Ann Killion San Francisco Sports Columnist

Marin Magazine, Ann Killion
Photo by Tim Porter

Hailing from Marin gives one a license to choose whether to be San Francisco Giants fans or root for the Oakland A’s. Be a 49er Faithful or a member of the Raider Nation. Everyone has opinions about Bay Area teams — imagine what it’s like for it to be your job to let people know what you think about them. Ann Killion grew up in Mill Valley in a household where Bay Area team allegiances were split but ended up, as a sports columnist for the San Francisco Chronicle, in a position where she covers them all. (Older brothers Tom, the famed woodcut artist, and Paul, an attorney, also live in Marin.) She’s also co-written two books: Solo: A Memoir of Hope, with soccer star Hope Solo, and Throw Like a Girl, with All-American pitcher Jennie Finch. This past fall, she was on hand for every game of the post season as the wild card Giants marched on to claim their third World Series crown in five years.

1. What’s it like living as an adult so close to where you grew up?

After my parents sold the house I grew up in, I felt like my toehold in Marin had been lost. So I was thrilled to be able to find an affordable house and be able to raise my kids in my magical hometown.

2. Were you a sports fan as a kid?

I was, and my dad was a huge sports fan. Of the three kids, I was the only one who really connected on the same level as him. It was a way to bond with my dad. He was always a National League guy and always a Giants guy. In my house, if we’d had a shrine, it would have been to Willie Mays.

3. What drew you into sportswriting?

At Tamalpais High School I was the sports editor of the Tam News, only because nobody wanted to be the sports editor.

4. In terms of your career, was there the idea that there was more opportunity in the field because there were so few women sportswriters?

That was part of the attraction, that it was kind of pushing the boundary. Plus I always thought the best writing in a newspaper was in the sports page. And there was opportunity then. In the mid to late ’80s people were looking around their newsrooms and going, “Oh, look — everyone’s a white middle-aged dude.” It was a good time to be applying to unconventional jobs.

5. What are the essential differences between being a daily writer and a columnist?

As a beat writer, you were supposed to know everything about one specific thing. Live and breathe with that team and just report the news. As a columnist, you have to be versatile enough to cover just about anything. You can’t just be wedded to one sport. You have to be willing to put yourself out on the line and state an opinion and take the heat that comes with that.

6. What has it been like seeing the landscape change in regard to women covering sports?

I kind of surfed the wave after the pioneers broke ground and were the first ones in the locker rooms and everything. The ones that had to sue and fight battles. It’s changed but then it hasn’t changed — there still aren’t that many women. I have a big thing with ESPN, in that the men on the set look like they’re going to work, in a suit and tie. The women on the set look like they’re going to a cocktail party.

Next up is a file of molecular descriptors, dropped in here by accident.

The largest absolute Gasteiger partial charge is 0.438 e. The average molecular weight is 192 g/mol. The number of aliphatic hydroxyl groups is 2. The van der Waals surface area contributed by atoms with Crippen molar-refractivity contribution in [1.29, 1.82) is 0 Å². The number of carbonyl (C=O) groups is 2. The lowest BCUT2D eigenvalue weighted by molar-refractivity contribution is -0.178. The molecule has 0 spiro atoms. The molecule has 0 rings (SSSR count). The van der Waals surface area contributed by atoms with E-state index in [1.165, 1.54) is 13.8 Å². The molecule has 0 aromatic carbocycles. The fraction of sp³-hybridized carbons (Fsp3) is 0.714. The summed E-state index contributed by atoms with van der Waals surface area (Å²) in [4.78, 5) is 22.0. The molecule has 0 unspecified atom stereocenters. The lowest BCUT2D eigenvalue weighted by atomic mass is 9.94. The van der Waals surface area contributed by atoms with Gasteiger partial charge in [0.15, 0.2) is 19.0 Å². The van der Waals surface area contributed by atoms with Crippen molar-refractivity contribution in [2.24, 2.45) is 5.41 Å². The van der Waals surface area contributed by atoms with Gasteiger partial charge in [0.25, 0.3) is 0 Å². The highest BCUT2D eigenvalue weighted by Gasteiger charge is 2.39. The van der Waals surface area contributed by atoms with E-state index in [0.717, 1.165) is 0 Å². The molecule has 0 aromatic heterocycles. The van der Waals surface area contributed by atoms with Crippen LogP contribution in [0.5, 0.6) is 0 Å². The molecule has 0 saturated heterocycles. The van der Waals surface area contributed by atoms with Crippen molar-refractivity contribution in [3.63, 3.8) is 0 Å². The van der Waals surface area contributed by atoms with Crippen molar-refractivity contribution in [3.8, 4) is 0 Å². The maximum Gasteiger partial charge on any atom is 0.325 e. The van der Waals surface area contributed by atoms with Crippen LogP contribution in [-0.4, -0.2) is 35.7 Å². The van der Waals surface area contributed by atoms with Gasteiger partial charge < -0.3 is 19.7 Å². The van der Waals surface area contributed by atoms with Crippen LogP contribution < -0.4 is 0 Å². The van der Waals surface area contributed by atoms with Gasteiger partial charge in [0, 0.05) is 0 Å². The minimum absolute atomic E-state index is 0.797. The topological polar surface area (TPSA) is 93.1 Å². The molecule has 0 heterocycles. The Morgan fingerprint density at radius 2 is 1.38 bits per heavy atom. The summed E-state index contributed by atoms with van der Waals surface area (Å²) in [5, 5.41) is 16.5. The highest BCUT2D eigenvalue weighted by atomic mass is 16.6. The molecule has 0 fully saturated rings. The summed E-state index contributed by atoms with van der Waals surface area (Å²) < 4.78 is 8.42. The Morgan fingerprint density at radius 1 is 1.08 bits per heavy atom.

7. Where do you see women making a difference in terms of covering sports?

I was really proud that at (NFL) Commissioner Goodell’s press conference explaining the Ray Rice thing — and it was shocking considering the resources and PR people that are available to this man, that he came off so poorly — that the hardest questions being asked, by far, were from women.

8. What’s your favorite part of the job?

That every day is different. That I’m still surprised by things. I went to Pittsburgh on September 29th for a game on October 1st, and I could have been home on October 2nd. And even though I was home for part of the time, I wasn’t mentally home until October 30th. Never in my wildest dreams would I have said, “Oh, yeah — the Giants are going to win the World Series.”

9. What’s that ride like?

It’s pretty crazy. It’s exhausting. It’s exhilarating. Not as exhilarating as it is for the players. But it’s exhilarating because it’s so unexpected. It’s fun. It’s intriguing. You’re booking flights. You don’t know if you’re going to go. Are we going back to St. Louis for Game 6? It’s crazy.

Marc Hershon
In addition to contributing to Marin Magazine, Marc is the Senior Manager for Naming and Verbal Identity at Landor, an international branding company. He has created many memorable brand names during his career, including BlackBerry, Swiffer, and Dasani while working for Lexicon Branding in Sausalito and has also written several made-for-TV movies for the Hallmark Channel. Marc hosts the Comedy Podcast Podcast, Succotash, which features interviews and clips from other comedy podcasts. When he isn’t busy doing all of those things, he draws an award-winning editorial cartoon for the Half Moon Bay Review weekly newspaper.